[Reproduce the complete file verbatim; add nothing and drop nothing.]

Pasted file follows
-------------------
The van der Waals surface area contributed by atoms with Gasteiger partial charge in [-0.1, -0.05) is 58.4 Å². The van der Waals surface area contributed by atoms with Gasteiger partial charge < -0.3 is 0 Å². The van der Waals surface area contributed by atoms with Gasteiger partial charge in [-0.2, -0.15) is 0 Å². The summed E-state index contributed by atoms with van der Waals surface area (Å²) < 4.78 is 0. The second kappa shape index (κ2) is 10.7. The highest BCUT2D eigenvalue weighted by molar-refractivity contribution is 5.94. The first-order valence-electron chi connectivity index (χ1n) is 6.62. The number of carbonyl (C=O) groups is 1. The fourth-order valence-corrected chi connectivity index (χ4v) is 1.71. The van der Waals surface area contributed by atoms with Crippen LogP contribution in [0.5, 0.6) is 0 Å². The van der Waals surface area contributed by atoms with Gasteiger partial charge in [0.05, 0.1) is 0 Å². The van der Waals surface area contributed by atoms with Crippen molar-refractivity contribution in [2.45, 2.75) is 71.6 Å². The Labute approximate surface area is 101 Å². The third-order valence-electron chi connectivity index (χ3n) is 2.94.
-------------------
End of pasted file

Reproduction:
The van der Waals surface area contributed by atoms with Gasteiger partial charge in [-0.1, -0.05) is 58.4 Å². The van der Waals surface area contributed by atoms with Gasteiger partial charge < -0.3 is 0 Å². The van der Waals surface area contributed by atoms with Gasteiger partial charge in [-0.2, -0.15) is 0 Å². The summed E-state index contributed by atoms with van der Waals surface area (Å²) < 4.78 is 0. The second kappa shape index (κ2) is 10.7. The highest BCUT2D eigenvalue weighted by molar-refractivity contribution is 5.94. The first-order valence-electron chi connectivity index (χ1n) is 6.62. The number of carbonyl (C=O) groups is 1. The fourth-order valence-corrected chi connectivity index (χ4v) is 1.71. The van der Waals surface area contributed by atoms with Crippen LogP contribution in [0.5, 0.6) is 0 Å². The van der Waals surface area contributed by atoms with Gasteiger partial charge in [0.05, 0.1) is 0 Å². The van der Waals surface area contributed by atoms with Crippen molar-refractivity contribution in [2.45, 2.75) is 71.6 Å². The Labute approximate surface area is 101 Å². The third-order valence-electron chi connectivity index (χ3n) is 2.94.